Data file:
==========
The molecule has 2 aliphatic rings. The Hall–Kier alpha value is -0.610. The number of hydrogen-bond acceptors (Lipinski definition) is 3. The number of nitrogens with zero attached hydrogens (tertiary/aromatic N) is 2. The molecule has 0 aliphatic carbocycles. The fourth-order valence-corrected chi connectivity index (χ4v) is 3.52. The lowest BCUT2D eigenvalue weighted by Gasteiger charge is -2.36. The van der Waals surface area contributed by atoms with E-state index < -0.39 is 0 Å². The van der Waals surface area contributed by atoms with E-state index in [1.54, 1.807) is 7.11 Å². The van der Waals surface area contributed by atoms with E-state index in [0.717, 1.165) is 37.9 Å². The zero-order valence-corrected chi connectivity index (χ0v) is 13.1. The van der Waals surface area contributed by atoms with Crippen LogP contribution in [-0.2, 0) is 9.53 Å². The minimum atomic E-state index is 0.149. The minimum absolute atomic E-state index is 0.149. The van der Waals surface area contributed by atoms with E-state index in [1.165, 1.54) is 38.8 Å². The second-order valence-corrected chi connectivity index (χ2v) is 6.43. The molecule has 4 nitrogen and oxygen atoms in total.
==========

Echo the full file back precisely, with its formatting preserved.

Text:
The molecule has 2 aliphatic rings. The Hall–Kier alpha value is -0.610. The number of hydrogen-bond acceptors (Lipinski definition) is 3. The number of nitrogens with zero attached hydrogens (tertiary/aromatic N) is 2. The molecule has 0 aliphatic carbocycles. The fourth-order valence-corrected chi connectivity index (χ4v) is 3.52. The lowest BCUT2D eigenvalue weighted by Gasteiger charge is -2.36. The van der Waals surface area contributed by atoms with E-state index < -0.39 is 0 Å². The van der Waals surface area contributed by atoms with E-state index in [1.54, 1.807) is 7.11 Å². The van der Waals surface area contributed by atoms with E-state index in [0.717, 1.165) is 37.9 Å². The zero-order valence-corrected chi connectivity index (χ0v) is 13.1. The van der Waals surface area contributed by atoms with Crippen LogP contribution in [-0.2, 0) is 9.53 Å². The minimum atomic E-state index is 0.149. The minimum absolute atomic E-state index is 0.149. The van der Waals surface area contributed by atoms with E-state index in [1.165, 1.54) is 38.8 Å². The second-order valence-corrected chi connectivity index (χ2v) is 6.43. The molecule has 4 nitrogen and oxygen atoms in total.